I know not everyone in England agrees with him. Let’s hope they vote accordingly in the General Election in May.
1English Votes for English Laws.
Posted in 1960s, Events dear boy. Events, Friday On My Mind, Music at 12:00 pm on 23 December 2014
I was sorry to hear of the death of one of Sheffield’s finest, Joe Cocker. I’ve mentioned before his hit with the radical reworking of the Beatles’ song With a Little Help From My Friends and also his Mad Dogs and Englishmen tour.
From that tour here’s the live version of Delta Lady.
Joe Cocker (Mad Dogs and Englishmen): Delta Lady
John Robert (Joe) Cocker: 20/5/1944 – 22/12/2014. So it goes.
Posted in 1960s, Events dear boy. Events, Friday On My Mind, Music at 12:00 pm on 5 December 2014
I was sorry to hear yesterday morning of the death of Ian McLagan, keyboard player with the Small Faces and The Faces.
Itchycoo Park was a departure for the group, its phasing making it a part of the mid-60s psychedelia trend, but it does foreground his keyboard playing.
The Small Faces: Itchycoo Park
Ian Patrick ‘Mac’ McLagan; 12/5/1945 – 3/12/2014. So it goes.
Posted in Events dear boy. Events, Football, World Cup at 8:23 pm on 27 November 2014
To Scottish football followers of a certain age (that’ll be me for starters) the name of Arthur Montford is shrouded in misty memory. Well, given that one of his trademarks was the checked jacket and in black and white TV days that caused all sorts of weird effects on the domestic TV screen that should be strobed in misty memory.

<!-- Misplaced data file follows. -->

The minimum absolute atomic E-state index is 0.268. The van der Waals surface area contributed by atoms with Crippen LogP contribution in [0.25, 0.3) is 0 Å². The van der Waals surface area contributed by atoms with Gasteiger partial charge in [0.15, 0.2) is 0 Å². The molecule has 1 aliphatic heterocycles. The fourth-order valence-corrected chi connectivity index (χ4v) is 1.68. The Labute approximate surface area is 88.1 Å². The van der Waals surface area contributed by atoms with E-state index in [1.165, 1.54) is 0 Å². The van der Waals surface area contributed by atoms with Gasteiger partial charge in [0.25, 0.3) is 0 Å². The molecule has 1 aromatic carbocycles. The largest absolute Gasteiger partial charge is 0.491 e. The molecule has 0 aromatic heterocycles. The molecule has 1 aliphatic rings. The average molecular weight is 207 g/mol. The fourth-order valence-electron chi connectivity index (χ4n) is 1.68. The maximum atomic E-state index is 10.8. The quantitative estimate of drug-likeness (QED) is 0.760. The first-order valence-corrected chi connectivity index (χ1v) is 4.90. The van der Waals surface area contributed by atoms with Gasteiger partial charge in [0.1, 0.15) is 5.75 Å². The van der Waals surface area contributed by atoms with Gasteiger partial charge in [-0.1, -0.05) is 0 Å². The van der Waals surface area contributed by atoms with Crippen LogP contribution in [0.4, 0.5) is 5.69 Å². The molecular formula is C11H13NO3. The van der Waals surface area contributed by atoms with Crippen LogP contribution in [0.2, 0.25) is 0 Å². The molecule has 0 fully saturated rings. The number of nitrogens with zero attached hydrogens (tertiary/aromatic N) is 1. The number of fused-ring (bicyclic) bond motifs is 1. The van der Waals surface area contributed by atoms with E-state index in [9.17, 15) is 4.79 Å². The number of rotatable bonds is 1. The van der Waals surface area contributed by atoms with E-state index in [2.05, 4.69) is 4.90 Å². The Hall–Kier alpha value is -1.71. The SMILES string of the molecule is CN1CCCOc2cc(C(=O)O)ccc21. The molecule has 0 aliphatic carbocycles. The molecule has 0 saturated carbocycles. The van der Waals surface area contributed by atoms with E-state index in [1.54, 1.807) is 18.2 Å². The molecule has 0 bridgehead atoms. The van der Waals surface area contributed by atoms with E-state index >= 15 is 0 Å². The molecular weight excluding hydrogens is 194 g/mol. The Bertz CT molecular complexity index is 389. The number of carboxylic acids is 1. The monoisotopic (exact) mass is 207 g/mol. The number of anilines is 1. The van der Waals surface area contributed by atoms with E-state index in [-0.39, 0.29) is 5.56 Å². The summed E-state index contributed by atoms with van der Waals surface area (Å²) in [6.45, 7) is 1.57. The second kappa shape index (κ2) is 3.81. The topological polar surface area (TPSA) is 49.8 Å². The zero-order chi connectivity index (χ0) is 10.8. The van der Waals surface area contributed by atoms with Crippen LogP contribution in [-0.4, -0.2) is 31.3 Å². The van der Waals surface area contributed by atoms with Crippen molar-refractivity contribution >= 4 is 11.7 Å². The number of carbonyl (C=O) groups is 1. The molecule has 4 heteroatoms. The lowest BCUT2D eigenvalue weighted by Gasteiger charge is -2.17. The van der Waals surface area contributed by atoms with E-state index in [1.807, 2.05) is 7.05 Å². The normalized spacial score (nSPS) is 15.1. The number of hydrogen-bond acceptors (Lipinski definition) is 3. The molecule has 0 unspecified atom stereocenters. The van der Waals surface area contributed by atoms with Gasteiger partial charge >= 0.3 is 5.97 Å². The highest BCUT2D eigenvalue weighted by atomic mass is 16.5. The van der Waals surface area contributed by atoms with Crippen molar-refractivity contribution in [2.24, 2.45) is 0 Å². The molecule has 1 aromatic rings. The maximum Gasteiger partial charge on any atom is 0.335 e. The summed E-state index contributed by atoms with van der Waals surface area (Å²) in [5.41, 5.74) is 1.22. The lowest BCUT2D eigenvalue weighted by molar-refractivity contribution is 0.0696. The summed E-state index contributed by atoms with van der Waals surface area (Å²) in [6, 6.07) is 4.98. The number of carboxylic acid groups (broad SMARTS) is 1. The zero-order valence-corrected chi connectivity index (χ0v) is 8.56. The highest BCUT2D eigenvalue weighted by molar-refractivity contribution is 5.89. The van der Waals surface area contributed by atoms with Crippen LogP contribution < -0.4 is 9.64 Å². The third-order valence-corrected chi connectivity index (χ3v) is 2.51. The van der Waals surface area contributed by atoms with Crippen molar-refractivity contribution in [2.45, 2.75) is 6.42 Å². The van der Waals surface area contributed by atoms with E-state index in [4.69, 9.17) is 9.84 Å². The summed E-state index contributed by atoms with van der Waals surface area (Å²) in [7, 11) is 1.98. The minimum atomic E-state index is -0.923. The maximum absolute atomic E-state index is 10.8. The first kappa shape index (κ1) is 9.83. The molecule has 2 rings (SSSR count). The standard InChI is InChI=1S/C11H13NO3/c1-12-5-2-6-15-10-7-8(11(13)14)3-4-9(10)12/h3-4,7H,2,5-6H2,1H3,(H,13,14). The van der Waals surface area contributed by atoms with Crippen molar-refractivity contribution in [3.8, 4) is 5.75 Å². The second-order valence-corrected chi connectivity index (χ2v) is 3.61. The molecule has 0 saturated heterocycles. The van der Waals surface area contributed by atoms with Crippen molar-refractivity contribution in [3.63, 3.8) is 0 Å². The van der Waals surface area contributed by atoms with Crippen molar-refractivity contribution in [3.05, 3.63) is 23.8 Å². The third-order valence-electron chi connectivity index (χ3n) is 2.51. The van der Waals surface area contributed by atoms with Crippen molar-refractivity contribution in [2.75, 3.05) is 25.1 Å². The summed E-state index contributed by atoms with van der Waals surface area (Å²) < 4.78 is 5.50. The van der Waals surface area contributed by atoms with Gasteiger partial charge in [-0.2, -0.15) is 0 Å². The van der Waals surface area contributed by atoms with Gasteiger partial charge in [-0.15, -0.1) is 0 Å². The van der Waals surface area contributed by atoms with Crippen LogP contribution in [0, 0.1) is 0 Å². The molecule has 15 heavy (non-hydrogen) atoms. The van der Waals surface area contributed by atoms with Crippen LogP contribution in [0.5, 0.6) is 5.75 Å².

The news that he has died is sad. One of the last links to the golden age of sport (for which read football, mainly) on television – golden because there was so little of it it was all precious.
Arthur was a stalwart of STV’s Scotsport programme for many years when it was in its pomp.
No-one who heard one of his commentaries could ever forget it. Liberally sprinkled with the phrase “what a stramash” he also rarely missed the opportunity to say “up go the heads” when two or more players contested a ball in the air.
He never hid his allegiance when commentating on Scotland games, “Mind your legs, Billy” when a scything tackle came in on Billy Bremner. This perhaps reached its peak in the crucial qualifier for the 1974 World Cup at Hampden versus Czechoslovakia with his cry of “Disaster for Scotland” when the Czechs scored first. His euphoria when the game was turned round is there for all to hear.
Nevertheless he seemed a gentleman and his background knowledge of the game always shone through.
Today’s presenters have big footsteps to follow.
Arthur Montford, 1929-2014. So it goes.